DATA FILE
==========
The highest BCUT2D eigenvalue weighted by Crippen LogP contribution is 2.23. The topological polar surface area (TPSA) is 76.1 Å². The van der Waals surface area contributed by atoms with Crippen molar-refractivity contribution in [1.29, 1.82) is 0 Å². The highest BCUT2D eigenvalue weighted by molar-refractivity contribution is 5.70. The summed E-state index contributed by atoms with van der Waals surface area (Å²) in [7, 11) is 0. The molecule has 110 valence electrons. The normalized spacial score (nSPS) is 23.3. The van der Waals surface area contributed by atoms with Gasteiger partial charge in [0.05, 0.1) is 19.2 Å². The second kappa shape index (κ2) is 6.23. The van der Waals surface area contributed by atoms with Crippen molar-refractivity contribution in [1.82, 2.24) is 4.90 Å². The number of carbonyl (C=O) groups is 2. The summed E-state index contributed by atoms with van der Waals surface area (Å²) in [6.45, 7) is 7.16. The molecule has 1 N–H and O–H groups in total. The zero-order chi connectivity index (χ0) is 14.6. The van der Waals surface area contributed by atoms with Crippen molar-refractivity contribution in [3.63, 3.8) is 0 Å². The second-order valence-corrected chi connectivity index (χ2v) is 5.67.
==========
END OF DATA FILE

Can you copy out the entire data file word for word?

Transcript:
The highest BCUT2D eigenvalue weighted by Crippen LogP contribution is 2.23. The topological polar surface area (TPSA) is 76.1 Å². The van der Waals surface area contributed by atoms with Crippen molar-refractivity contribution in [1.29, 1.82) is 0 Å². The highest BCUT2D eigenvalue weighted by molar-refractivity contribution is 5.70. The summed E-state index contributed by atoms with van der Waals surface area (Å²) in [7, 11) is 0. The molecule has 110 valence electrons. The normalized spacial score (nSPS) is 23.3. The van der Waals surface area contributed by atoms with Gasteiger partial charge in [0.05, 0.1) is 19.2 Å². The second kappa shape index (κ2) is 6.23. The van der Waals surface area contributed by atoms with Crippen molar-refractivity contribution in [1.82, 2.24) is 4.90 Å². The number of carbonyl (C=O) groups is 2. The summed E-state index contributed by atoms with van der Waals surface area (Å²) in [6.45, 7) is 7.16. The molecule has 1 N–H and O–H groups in total. The zero-order chi connectivity index (χ0) is 14.6. The van der Waals surface area contributed by atoms with Crippen molar-refractivity contribution in [3.63, 3.8) is 0 Å². The second-order valence-corrected chi connectivity index (χ2v) is 5.67.